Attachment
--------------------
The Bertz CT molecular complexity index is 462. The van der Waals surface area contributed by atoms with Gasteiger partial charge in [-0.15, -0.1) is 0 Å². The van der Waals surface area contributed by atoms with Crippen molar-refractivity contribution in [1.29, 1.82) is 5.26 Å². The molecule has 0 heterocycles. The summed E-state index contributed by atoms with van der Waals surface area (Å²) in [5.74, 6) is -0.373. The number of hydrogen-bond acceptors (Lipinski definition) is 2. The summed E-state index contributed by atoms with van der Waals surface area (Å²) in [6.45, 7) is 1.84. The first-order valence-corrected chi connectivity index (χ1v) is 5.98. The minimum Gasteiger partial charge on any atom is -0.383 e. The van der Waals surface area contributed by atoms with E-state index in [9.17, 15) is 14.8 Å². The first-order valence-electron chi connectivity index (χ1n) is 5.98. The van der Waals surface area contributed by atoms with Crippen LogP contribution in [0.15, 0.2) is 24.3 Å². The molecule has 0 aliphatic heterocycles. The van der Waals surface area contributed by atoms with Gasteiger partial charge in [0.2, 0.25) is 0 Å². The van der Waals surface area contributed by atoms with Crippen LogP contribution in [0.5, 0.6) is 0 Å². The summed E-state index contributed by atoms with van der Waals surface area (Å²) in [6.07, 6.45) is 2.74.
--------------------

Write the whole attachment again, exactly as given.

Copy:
The Bertz CT molecular complexity index is 462. The van der Waals surface area contributed by atoms with Gasteiger partial charge in [-0.15, -0.1) is 0 Å². The van der Waals surface area contributed by atoms with Crippen molar-refractivity contribution in [1.29, 1.82) is 5.26 Å². The molecule has 0 heterocycles. The summed E-state index contributed by atoms with van der Waals surface area (Å²) in [5.74, 6) is -0.373. The number of hydrogen-bond acceptors (Lipinski definition) is 2. The summed E-state index contributed by atoms with van der Waals surface area (Å²) in [6.45, 7) is 1.84. The first-order valence-corrected chi connectivity index (χ1v) is 5.98. The minimum Gasteiger partial charge on any atom is -0.383 e. The van der Waals surface area contributed by atoms with E-state index in [9.17, 15) is 14.8 Å². The first-order valence-electron chi connectivity index (χ1n) is 5.98. The van der Waals surface area contributed by atoms with Crippen LogP contribution in [0.15, 0.2) is 24.3 Å². The molecule has 0 aliphatic heterocycles. The van der Waals surface area contributed by atoms with Gasteiger partial charge in [0.2, 0.25) is 0 Å². The van der Waals surface area contributed by atoms with Crippen LogP contribution in [0.5, 0.6) is 0 Å². The summed E-state index contributed by atoms with van der Waals surface area (Å²) in [6.07, 6.45) is 2.74.